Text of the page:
NJ congressman supports federal LGBT employment discrimination ban

Longtime New Jersey Rep. Frank Pallone, Jr., D-N.J., sent a March 18, 2014, letter along with 220 other members of Congress to President Barack Obama urging him to issue an executive order banning federal contractors from discriminating in employment on the basis of sexual orientation or sexual identity.

ENDA

newjerseynewsroom.com quotes Pallone as also hoping the U.S. House of Representatives will approve the Employment Non-Discrimination Act, known as ENDA, already passed by the Senate. ENDA would go farther than the president could if he banned discrimination against lesbian, gay, bisexual and transgender or LGBT employees of federal contractors; ENDA would extend a federal ban to include public and private employers with at least 15 employees.

ENDA would basically make LGBT employees members of a protected class under federal anti-discrimination laws that already prohibit illegal discrimination based on race, gender, disability, age, religion and more.

New Jersey anti-discrimination law

According to the Huffington Post, 33 states do not forbid employment discrimination or harassment against LGBT employees, but New Jersey is not one of those jurisdictions.

The New Jersey Law Against Discrimination or NJLAD declares equal employment opportunity to be a civil right for several protected classes, including those concerning "affectional or sexual orientation" (since 1992) and "gender identity or expression" (since 2007).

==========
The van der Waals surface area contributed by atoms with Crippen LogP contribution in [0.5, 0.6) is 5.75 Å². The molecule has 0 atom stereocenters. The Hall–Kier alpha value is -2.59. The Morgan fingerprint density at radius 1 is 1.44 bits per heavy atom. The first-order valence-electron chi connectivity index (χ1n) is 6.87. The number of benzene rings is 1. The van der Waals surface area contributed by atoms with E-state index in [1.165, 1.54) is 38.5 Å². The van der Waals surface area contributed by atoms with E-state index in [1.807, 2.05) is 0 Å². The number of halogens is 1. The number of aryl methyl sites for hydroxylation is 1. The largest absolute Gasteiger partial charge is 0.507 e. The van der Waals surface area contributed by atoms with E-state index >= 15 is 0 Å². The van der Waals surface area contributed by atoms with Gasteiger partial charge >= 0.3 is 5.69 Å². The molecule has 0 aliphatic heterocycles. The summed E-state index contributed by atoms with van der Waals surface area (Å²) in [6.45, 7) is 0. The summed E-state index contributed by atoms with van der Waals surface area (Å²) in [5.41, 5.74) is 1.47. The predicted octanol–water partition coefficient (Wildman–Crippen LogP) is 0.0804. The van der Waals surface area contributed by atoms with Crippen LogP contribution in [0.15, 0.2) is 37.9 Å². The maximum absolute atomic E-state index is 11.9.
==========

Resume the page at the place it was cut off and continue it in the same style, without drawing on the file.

A prospective or actual employee is a member of the protected class concerning affectional or sexual orientation not only based on actual orientation, but also when he or she is only "perceived" or "presumed" to have a particular sexual orientation.

The statute defines gender identity or expression as "having or being perceived as having a gender related identity or expression whether or not stereotypically associated with a person's assigned sex at birth." NJLAD allows reasonable work grooming standards and dress codes, but employees must be allowed to "appear, groom and dress consistent with ... gender identity or expression."

Under NJLAD, illegal employment discrimination includes that affecting "compensation or in terms, conditions or privileges of employment." NJLAD applies to public and private employers regardless of the number of employees. It also forbids people from assisting others in illegal discrimination.

Legal remedies

NJLAD is complex and includes deadlines for filing complaints. Victims of illegal discrimination under the act must choose whether to file a complaint with a state agency or in state court. It is important to consult an experienced New Jersey employment discrimination attorney to understand the pros and cons of these choices and for assistance in timely filing.

Administrative remedy

The New Jersey Division on Civil Rights or DCR is the state agency empowered to investigate discrimination allegations, issue employer fines, require mediation or conciliation conferences, and hold hearings.

If the agency finds unlawful discrimination, it may order the employer to rehire or promote the employee; calculate and pay missed wages; pay money damages for emotional distress; and cover the employee's legal fees.

Judicial complaint

If the employee alleging discrimination files his or her complaint in Superior Court, similar legal remedies are available, but there is also the right to jury trial and possible punitive damages, those designed to punish an employer.

Legal counsel important

New Jersey employees should seek legal advice to understand their rights and potential legal remedies if they feel they have been the victims of illegal discrimination based on sexual orientation or gender identity or any other protected class. Similarly, any New Jersey employer needing legal guidance to comply with state and federal anti-discrimination laws or that faces a charge of illegal discrimination should seek out a skilled New Jersey employment lawyer for advice and representation.